Flooding produces some benefit

I truly do not wish bad things to happen to my fellow Americans in nearby states.

However, I noticed something the other morning on a local TV news broadcast that suggests that the Texas Panhandle has received some benefit from the misery inflicted on our neighbors northwest of us in Colorado.

The deluge that destroyed so much property and took those lives north of Boulder a few weeks ago has produced a dramatic rise in the levels of Lake Meredith, about 50 miles north of Amarillo. KAMR-TV, the local NBC affiliate, runs a weather crawl when it broadcasts local news in the morning. Until the flooding inundated Colorado, the Lake Meredith water level as shown on the crawl had bottomed out at something just below 27 feet.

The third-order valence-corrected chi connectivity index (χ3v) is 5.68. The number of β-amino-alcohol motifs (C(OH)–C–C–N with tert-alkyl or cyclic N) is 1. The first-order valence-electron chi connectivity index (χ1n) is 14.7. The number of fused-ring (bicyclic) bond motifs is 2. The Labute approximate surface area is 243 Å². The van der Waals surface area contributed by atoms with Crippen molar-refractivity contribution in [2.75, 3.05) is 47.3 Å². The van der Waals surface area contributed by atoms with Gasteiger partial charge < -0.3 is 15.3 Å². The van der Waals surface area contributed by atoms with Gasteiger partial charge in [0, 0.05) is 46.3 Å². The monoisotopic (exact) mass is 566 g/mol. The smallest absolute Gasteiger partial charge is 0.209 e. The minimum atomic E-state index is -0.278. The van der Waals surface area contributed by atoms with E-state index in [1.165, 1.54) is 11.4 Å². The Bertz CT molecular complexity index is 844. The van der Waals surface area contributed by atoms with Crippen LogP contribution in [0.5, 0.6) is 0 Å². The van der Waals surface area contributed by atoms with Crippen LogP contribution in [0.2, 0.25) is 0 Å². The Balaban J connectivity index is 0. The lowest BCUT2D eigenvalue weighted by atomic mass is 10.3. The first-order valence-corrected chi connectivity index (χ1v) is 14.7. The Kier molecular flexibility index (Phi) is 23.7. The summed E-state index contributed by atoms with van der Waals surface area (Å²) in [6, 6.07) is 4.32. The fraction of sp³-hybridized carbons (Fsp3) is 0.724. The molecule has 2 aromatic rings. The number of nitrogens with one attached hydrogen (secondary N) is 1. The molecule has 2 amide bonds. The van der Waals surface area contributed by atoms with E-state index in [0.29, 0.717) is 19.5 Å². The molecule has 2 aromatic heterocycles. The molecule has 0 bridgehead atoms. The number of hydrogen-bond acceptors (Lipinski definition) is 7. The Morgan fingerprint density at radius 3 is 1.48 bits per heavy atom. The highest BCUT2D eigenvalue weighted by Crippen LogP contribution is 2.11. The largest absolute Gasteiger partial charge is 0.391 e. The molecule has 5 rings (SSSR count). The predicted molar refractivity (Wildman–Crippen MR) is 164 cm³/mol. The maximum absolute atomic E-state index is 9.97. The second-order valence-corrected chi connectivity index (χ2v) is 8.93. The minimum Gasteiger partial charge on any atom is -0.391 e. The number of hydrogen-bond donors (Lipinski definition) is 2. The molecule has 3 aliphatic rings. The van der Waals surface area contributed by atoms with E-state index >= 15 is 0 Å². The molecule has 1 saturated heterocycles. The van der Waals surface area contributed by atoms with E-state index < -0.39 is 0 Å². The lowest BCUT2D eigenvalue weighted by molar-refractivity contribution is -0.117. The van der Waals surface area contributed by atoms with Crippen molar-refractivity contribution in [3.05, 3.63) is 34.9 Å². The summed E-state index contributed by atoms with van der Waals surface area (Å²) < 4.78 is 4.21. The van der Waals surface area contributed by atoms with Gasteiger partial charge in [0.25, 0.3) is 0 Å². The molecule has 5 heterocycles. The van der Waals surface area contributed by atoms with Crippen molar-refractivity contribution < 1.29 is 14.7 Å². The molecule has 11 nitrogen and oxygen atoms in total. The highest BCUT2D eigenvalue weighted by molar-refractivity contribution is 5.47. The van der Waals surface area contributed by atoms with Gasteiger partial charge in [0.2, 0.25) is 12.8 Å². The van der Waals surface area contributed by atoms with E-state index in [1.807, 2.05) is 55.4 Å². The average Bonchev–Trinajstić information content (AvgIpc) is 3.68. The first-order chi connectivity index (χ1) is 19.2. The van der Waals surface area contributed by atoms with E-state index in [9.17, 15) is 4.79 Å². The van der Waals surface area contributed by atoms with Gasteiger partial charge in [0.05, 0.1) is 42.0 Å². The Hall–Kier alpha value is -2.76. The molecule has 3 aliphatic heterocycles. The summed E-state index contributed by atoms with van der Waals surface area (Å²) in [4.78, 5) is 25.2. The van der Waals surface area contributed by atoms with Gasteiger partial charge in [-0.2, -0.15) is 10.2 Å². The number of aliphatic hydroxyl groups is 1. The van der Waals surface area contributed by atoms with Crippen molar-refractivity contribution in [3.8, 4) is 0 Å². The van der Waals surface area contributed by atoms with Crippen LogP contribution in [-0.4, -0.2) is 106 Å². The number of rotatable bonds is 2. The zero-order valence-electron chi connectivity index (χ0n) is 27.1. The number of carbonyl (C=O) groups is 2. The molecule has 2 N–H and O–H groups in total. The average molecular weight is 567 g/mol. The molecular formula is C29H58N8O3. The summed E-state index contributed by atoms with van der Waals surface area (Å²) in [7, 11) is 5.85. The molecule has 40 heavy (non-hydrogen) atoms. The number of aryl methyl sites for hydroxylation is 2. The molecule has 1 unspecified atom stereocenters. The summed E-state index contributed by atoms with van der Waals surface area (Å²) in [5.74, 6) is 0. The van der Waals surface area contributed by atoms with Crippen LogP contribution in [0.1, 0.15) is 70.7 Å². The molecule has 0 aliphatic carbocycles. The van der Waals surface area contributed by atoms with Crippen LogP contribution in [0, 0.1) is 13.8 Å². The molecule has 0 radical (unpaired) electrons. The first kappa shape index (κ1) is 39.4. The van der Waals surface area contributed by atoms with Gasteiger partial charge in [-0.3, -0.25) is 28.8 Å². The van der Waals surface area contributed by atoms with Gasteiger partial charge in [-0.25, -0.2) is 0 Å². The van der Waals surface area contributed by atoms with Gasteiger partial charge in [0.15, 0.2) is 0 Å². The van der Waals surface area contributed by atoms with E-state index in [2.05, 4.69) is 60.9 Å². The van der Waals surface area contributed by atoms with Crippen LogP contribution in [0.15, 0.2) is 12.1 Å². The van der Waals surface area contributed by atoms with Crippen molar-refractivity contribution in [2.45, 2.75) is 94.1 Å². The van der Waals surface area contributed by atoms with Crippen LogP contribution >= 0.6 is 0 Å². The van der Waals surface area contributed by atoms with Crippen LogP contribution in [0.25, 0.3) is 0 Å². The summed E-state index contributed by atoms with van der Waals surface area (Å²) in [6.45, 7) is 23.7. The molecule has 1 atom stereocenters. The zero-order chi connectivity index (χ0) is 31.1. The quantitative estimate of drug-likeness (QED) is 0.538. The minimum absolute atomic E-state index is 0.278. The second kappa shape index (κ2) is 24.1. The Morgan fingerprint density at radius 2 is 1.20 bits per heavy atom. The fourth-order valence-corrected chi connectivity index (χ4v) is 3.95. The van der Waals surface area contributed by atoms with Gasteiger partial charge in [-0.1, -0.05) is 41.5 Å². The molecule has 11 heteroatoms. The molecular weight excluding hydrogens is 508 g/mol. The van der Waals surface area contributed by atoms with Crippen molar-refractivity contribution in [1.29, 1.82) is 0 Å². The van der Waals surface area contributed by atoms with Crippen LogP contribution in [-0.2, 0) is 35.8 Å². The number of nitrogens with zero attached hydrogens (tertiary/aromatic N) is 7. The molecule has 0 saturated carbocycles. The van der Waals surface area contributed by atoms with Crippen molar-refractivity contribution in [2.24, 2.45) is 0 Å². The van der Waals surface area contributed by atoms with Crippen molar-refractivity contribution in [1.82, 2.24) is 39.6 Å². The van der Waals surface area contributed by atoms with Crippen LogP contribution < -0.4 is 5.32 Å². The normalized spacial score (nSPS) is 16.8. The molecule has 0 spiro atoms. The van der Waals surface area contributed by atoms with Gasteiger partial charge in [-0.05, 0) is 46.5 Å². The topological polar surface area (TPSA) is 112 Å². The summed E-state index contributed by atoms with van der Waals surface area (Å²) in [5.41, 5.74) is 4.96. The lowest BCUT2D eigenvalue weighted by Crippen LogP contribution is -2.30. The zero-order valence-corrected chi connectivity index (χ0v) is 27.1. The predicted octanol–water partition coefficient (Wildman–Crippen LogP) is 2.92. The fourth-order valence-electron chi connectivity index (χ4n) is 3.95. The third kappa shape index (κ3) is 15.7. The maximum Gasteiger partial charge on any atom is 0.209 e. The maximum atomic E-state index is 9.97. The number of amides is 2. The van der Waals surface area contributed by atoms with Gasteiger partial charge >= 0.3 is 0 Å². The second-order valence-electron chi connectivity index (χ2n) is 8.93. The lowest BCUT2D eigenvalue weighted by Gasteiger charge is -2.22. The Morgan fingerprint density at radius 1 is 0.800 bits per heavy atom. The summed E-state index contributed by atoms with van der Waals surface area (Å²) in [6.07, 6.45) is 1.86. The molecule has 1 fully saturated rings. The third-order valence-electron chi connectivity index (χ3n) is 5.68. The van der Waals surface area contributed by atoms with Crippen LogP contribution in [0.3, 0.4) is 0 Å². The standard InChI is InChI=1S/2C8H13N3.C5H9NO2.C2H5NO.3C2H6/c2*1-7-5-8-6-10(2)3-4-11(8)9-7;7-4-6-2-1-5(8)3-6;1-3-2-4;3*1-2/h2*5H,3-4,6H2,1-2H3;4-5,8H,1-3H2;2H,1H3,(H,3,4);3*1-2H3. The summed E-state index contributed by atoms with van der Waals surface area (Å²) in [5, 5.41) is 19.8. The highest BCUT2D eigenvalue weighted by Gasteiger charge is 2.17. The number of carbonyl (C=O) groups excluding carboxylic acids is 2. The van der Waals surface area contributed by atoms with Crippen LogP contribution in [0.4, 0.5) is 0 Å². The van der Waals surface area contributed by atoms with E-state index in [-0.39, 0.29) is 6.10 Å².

Monday morning, the lake level registered on the crawl put the water at 33-plus feet. That’s a nearly 7-foot increase in the water at Lake Meredith.

OK, it’s not much of an increase, given the lake’s historic high of 100-plus feet in the early 1970s.

It’s a start — perhaps — to a change in fortune at the manmade reservoir.

The water has rushed down the Front Range of the Rockies, onto the High Plains, into the Canadian River, which feeds Lake Meredith. Perhaps even better news would be that whatever water hasn’t flowed into the lake has seeped into the Ogallala Aquifer, which also has been depleted over many years.

I just wish now that the Almighty would grant us some more moisture — without inflicting such pain upstream.

I think I’ll pray some more.